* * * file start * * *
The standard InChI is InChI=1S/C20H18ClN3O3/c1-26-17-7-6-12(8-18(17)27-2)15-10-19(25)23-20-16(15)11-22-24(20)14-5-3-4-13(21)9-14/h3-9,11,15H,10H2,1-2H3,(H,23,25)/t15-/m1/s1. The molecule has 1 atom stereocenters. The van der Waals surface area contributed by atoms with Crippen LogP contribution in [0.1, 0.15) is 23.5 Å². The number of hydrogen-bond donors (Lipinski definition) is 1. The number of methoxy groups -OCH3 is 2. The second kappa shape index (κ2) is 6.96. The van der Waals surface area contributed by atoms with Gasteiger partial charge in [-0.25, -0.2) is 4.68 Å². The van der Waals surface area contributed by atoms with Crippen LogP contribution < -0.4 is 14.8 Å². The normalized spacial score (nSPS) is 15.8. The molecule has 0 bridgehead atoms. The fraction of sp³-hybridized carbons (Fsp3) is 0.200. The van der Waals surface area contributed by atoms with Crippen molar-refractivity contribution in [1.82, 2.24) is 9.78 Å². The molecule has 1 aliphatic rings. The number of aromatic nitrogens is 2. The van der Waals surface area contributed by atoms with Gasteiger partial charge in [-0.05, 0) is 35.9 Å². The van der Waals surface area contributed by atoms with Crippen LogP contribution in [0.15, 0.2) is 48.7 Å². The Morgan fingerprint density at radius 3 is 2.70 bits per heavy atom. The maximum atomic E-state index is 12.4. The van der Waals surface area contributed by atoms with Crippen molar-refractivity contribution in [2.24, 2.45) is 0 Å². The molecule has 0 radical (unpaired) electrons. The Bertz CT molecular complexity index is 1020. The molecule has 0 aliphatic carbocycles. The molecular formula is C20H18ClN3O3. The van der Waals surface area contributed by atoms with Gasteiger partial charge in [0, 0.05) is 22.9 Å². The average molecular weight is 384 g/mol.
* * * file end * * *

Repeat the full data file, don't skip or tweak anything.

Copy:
The standard InChI is InChI=1S/C20H18ClN3O3/c1-26-17-7-6-12(8-18(17)27-2)15-10-19(25)23-20-16(15)11-22-24(20)14-5-3-4-13(21)9-14/h3-9,11,15H,10H2,1-2H3,(H,23,25)/t15-/m1/s1. The molecule has 1 atom stereocenters. The van der Waals surface area contributed by atoms with Crippen LogP contribution in [0.1, 0.15) is 23.5 Å². The number of hydrogen-bond donors (Lipinski definition) is 1. The number of methoxy groups -OCH3 is 2. The second kappa shape index (κ2) is 6.96. The van der Waals surface area contributed by atoms with Gasteiger partial charge in [-0.25, -0.2) is 4.68 Å². The van der Waals surface area contributed by atoms with Crippen LogP contribution < -0.4 is 14.8 Å². The normalized spacial score (nSPS) is 15.8. The molecule has 0 bridgehead atoms. The fraction of sp³-hybridized carbons (Fsp3) is 0.200. The van der Waals surface area contributed by atoms with Crippen molar-refractivity contribution in [1.82, 2.24) is 9.78 Å². The molecule has 1 aliphatic rings. The number of aromatic nitrogens is 2. The van der Waals surface area contributed by atoms with Gasteiger partial charge in [-0.05, 0) is 35.9 Å². The van der Waals surface area contributed by atoms with Crippen LogP contribution in [0.15, 0.2) is 48.7 Å². The Morgan fingerprint density at radius 3 is 2.70 bits per heavy atom. The maximum atomic E-state index is 12.4. The van der Waals surface area contributed by atoms with Crippen molar-refractivity contribution in [2.24, 2.45) is 0 Å². The molecule has 0 radical (unpaired) electrons. The Bertz CT molecular complexity index is 1020. The molecule has 0 aliphatic carbocycles. The molecular formula is C20H18ClN3O3. The van der Waals surface area contributed by atoms with Gasteiger partial charge in [0, 0.05) is 22.9 Å². The average molecular weight is 384 g/mol.